Lead the way you want to be lead, says Fabian Naidoo, CFO of Right to Care

“As a leader, you should create an environment that allows for growth in the team and for people to feel passionate about the work that they do,” says Fabian Naidoo, divisional CFO of non-profit organisation (NPO), Right to Care (Rtc). Fabian is currently also acting as finance director of the RtC Group. Fabian says his philosophy about work can be summed up by this quote from Steve Jobs, ‘The only way to do great work is to love what you do’.

"I remain in the public sector due to my passion for adding value to organisations that add value directly to the people in need."

Fabian explains what RtC does and talks a little about its funding model: "The RtC Group provides a variety of health services, as well as health strengthening interventions. It also provides management and capacity-building technical assistance to various levels of the public health system and provides grants and contract management for other NPOs. In addition to the funding we receive from the National Department of Health (NDOH), we rely heavily on funding and support from various international donor organisations, including the United States Agency for International Development (USAID), the Global Fund, and the Centre for Disease Control (CDC)." He says that the bulk of the NPO's funding, some 80 percent, comes from USAID and the Global Fund. "Our budget for the year is R1.5 billion," he adds.

Fabian believes it is important to lead the way you would want to be lead, and to create an environment conducive to growth. He says his style of leadership - and he lists authoritative, participative, pace-setting and mentoring as some of these - depends on the situation.

Talking about his team, Fabian says it is diverse, with various levels of finance experience and qualifications:

"One of my team's strengths is its ability to accept new roles and responsibilities in an ever-changing and growing organisation. The team operates dynamically in ensuring that they are responsively meeting the targets per the annual financial workplan."

Asked about the most significant change or improvement he has made while in the role, Fabian answers "divisionalisation of the finance department", as he says this "allowed for the efficient financial management and support towards each grant within the organisation". He says:

"When I joined RtC they didn't have a CFO - the COO was managing finance. At that stage, we had one FM and one finance structure for everything. There was a bottleneck in meeting daily, weekly and monthly deadlines. Divisionalising the whole organisation's finance by giving major grants and subsidiaries each their own finance divisions, we were able to streamline processes and ensure we were more effective in doing our work and in ensuring that we are more responsive to our stakeholders (operations teams, donors, government and our board)."

When it comes to challenges, Fabian says there are several key areas he keeps his eye on, including changes in the health sector, foreign exchange rate fluctuations, funding for the health sector through local and foreign government and funding agencies, and changes in priorities and effects of political shifts - as these could affect funding. "Counter to that, ensuring that we have a diverse range of funding, in ensuring sustainability of key programmes initially funded by donors," he says. "Most of our funding comes from international donors. While this is still in place, that's not to say it won't change going forward. If the policies change in their countries, it could affect our funding. So that's always a concern." He adds that keeping abreast of technological changes is also crucial.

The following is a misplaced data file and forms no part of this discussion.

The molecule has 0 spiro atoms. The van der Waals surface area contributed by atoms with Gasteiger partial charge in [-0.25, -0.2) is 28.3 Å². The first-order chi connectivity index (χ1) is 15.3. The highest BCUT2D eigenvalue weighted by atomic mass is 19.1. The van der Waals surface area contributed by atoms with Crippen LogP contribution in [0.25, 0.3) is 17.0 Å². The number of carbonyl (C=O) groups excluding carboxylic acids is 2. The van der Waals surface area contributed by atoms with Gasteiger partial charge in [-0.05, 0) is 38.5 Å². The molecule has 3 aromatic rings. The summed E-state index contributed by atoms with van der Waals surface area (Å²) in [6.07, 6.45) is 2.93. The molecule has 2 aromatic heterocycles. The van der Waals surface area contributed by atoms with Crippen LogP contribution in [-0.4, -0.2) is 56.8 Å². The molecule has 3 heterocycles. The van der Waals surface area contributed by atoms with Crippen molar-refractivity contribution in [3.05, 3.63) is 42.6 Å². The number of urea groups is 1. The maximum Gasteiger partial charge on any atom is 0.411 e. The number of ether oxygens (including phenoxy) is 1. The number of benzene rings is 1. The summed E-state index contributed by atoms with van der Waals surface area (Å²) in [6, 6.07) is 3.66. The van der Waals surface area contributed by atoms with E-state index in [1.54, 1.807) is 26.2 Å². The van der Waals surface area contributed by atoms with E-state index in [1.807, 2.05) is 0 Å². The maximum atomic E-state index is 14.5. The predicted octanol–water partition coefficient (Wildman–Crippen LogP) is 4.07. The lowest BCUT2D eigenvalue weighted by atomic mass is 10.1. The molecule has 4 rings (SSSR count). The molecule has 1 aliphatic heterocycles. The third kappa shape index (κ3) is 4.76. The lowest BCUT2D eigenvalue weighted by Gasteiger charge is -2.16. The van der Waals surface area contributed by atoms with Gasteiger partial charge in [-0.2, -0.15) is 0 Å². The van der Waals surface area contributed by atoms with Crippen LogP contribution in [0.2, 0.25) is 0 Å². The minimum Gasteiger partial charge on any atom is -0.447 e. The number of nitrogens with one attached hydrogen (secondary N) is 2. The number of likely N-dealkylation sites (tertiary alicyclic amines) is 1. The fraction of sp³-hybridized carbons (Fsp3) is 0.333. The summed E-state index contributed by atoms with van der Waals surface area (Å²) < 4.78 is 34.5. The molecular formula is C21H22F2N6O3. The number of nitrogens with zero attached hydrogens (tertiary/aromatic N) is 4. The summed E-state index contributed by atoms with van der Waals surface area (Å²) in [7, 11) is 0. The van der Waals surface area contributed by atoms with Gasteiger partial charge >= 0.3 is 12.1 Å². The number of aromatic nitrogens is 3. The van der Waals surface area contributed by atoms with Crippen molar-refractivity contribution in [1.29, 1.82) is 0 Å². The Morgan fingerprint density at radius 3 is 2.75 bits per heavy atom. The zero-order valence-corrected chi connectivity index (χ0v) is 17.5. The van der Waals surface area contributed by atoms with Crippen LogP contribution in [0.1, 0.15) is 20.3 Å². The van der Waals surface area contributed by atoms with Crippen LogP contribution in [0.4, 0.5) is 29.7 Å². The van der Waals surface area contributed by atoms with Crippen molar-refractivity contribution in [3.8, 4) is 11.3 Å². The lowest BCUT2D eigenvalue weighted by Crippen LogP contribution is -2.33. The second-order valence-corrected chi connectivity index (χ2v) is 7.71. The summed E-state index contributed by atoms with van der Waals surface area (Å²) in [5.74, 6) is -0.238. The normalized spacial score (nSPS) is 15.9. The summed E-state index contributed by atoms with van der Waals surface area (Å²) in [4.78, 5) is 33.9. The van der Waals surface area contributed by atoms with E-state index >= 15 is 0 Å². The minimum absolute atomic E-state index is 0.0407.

Fabian says it was never his plan to be a CFO:

"After completing my high school education I had no clear career path in mind. I knew I was wanting to do something in finance but getting to where I am now was by divine intervention. Coming from an apartheid education system, into an apartheid-allocated township, we were not exposed to careers outside the norm of the industrial town of Richards Bay where I grew up. My aim was to do something that would allow me to be employed quickly."

However, he says, while standing in the queue for a qualification in Purchasing and Materials Management, the Senior Lecturer for that course advised that him to instead start with a Bachelor's in Accounting, as he said this would offer more opportunities in the future. After finishing his studies, Fabian joined KPMG in taxation. He still had not completed his CA(SA). "Through inspiration from an Audit Manager (Kalavani Naidoo (CA)SA, I was motivated to pursue the CA route. Once I qualified, I started my career in finance within the non-profit sector, in which I had remained since 2003 and developed through various senior roles, ultimately to the CFO role I am in now."

If he had a do-over, would he do anything differently? No, he says: "I have no regrets, just lessons learnt from each experience through this journey. I have enjoyed every part of this journey, every organisation, every team member and manager I had the privilege to work with. The experience has moulded me into who I am today."